The Funny Side of English, With a Dash of Humor


From Paul Anthony Jones, in the Huffington Post (although my wife found it on Facebook):

Fun with English, first the fact and then my attempt at humor:

1. The part of your back that you can’t quite reach to scratch is called the acnestis. It’s derived from the Greek word for “cheese-grater.” (The part of your teenaged face you don’t like is called “acne.” It’s from the Greek word for “can’t get a date.”)

2. A growlery is a place you like to retire to when you’re unwell or in a bad mood. It was coined by Charles Dickens in Bleak House (1853). And a growl is what you like to do when you’re unwell or in a bad mood — or if you’re a wild animal. Come to think of it, some of the characters in Bleak House are pretty wild.)

3. There was no word for the color orange in English until about 450 years ago. (Shakespeare trying to write a sonnet: Shall I compare thee to a summer’s orange?/Thou art more lovely and more … uh, never mind.)

4. Funk was originally a Tudor word for the stale smell of tobacco smoke. (Look that up in your Funk and Wagnalls — you’ve got to be a certain age to get the reference.)

5.  In written English, only one letter in every 510 is a Q. (So why isn’t it worth as much in Scrabble?)

6.  Flabellation is a fan to cool something down. (And flagellation is a whip to heat you up!)

7. To jirble means “to spill a liquid while pouring it because your hands are shaking.” (To “gerbil” is to spill a furry rodent up some unintended orifice because your hands are shaking — perhaps because of flagellation?)

8. Aquabob is an old name for an icicle. (And aquaboob is either dumb water or a flotation device.)

9. Whipper-tooties are pointless misgivings or groundless excuses for not trying to do something. (And whipper-snappers are pointless noises made with two fingers for many pointless or groundless reasons.)

10. Porpoise literally means “pork-fish.” (As a verb, that’s kind of disgusting.)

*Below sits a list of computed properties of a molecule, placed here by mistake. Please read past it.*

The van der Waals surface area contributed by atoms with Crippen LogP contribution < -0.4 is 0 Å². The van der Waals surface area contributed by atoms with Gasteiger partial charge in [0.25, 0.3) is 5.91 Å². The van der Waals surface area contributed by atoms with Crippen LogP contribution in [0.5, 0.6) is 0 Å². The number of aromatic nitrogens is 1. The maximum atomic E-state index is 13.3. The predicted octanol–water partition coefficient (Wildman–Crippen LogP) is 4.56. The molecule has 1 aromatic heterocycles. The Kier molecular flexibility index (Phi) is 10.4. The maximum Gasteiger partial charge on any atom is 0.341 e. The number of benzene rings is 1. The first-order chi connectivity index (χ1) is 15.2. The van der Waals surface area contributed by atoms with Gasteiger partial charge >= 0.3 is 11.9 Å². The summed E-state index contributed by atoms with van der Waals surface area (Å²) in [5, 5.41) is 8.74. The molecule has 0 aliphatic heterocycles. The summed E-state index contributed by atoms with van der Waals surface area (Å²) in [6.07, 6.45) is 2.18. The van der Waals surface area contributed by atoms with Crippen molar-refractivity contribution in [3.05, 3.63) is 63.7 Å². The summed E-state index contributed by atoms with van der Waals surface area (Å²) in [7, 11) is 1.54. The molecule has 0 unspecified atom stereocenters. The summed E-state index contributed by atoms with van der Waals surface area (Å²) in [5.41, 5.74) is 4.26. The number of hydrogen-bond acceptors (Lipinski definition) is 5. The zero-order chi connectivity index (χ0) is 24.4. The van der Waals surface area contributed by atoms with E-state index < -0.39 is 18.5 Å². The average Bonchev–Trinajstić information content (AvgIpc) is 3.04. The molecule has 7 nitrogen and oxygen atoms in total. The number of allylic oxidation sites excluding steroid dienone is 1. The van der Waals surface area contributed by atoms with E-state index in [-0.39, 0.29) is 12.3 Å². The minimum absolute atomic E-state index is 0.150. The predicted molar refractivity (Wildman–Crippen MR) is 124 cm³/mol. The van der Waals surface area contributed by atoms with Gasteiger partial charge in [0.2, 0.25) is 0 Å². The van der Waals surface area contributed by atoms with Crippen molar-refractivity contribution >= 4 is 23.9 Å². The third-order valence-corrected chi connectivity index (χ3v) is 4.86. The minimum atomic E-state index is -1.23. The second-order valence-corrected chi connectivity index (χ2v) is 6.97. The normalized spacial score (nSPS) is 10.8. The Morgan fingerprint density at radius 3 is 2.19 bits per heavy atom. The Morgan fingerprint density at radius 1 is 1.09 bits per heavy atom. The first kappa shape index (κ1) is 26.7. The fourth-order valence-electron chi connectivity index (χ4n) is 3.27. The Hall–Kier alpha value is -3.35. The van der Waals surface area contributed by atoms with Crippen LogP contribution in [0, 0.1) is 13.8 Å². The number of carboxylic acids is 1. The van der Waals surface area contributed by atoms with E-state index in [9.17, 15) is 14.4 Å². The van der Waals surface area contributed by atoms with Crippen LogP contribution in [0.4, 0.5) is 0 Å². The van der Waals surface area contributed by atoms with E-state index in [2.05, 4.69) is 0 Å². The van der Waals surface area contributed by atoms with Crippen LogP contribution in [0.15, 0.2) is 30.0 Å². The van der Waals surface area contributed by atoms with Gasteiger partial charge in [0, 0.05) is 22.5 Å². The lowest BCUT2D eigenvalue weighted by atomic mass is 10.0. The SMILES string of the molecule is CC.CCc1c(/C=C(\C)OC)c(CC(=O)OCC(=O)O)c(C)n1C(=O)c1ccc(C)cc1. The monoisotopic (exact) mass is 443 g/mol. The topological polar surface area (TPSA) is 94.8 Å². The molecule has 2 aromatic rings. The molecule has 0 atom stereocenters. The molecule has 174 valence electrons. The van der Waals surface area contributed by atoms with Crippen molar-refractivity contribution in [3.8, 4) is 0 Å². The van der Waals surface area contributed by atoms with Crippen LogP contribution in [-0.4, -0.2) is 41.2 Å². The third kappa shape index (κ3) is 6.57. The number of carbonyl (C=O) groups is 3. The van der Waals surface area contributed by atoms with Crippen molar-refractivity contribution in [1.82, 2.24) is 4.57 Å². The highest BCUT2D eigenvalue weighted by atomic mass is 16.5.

Goodnight, everyone! Tip your wait staff on your way out.

Until next time! Use the right words!

leebarnathan.com

March 3, 2022 Posted by | Communication, Humor, langauge, Uncategorized, usage | , , , , , , , , , , , , , | Leave a comment

Why Did Yoga Instructors Always Get This Wrong?


When I practiced yoga, I did it twice a week. I was never certain if it was doing any good. I never sensed I got more limber or flexible.But I did notice that the pinched nerve in my back didn’t bother me as much, so there was that.

But my ears didn’t deceive me: All of the instructors I had over the years incorrectly used vertebrae.

They all misused it the same way: We’re in a forward bend, and the yogi told us to slowly rise “one vertebrae at a time.”

Except the singular form is vertebra, and it refers to “any of the bones or segments composing the spinal column.”

I don’t think rising up two vertebrae at a time is what the instructors had in mind, especially when they next said, “Head is the last to come up.” Head is singular, thereby inferring that the bones in the spine rise one at a time, too, starting with the closest to the waist (the sacrum) and continuing through the lumbar and up to the neck and head.